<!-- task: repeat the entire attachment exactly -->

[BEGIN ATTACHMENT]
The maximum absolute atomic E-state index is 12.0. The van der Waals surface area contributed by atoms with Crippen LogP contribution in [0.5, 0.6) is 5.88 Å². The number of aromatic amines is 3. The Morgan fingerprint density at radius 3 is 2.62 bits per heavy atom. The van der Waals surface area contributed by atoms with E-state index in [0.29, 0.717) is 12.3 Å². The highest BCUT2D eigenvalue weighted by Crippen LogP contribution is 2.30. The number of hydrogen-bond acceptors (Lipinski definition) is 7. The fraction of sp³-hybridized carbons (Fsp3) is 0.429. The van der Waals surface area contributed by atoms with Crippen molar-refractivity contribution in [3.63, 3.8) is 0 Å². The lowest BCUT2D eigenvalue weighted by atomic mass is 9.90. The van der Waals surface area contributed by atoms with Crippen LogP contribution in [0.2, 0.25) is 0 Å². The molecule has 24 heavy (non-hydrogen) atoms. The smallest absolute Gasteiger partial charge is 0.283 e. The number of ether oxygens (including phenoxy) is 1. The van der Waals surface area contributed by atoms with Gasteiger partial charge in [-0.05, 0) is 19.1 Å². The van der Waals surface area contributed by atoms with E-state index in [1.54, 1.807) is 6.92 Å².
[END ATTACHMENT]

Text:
The maximum absolute atomic E-state index is 12.0. The van der Waals surface area contributed by atoms with Crippen LogP contribution in [0.5, 0.6) is 5.88 Å². The number of aromatic amines is 3. The Morgan fingerprint density at radius 3 is 2.62 bits per heavy atom. The van der Waals surface area contributed by atoms with E-state index in [0.29, 0.717) is 12.3 Å². The highest BCUT2D eigenvalue weighted by Crippen LogP contribution is 2.30. The number of hydrogen-bond acceptors (Lipinski definition) is 7. The fraction of sp³-hybridized carbons (Fsp3) is 0.429. The van der Waals surface area contributed by atoms with Crippen molar-refractivity contribution in [3.63, 3.8) is 0 Å². The lowest BCUT2D eigenvalue weighted by atomic mass is 9.90. The van der Waals surface area contributed by atoms with Crippen LogP contribution in [0.2, 0.25) is 0 Å². The molecule has 24 heavy (non-hydrogen) atoms. The smallest absolute Gasteiger partial charge is 0.283 e. The number of ether oxygens (including phenoxy) is 1. The van der Waals surface area contributed by atoms with Gasteiger partial charge in [-0.05, 0) is 19.1 Å². The van der Waals surface area contributed by atoms with E-state index in [1.54, 1.807) is 6.92 Å².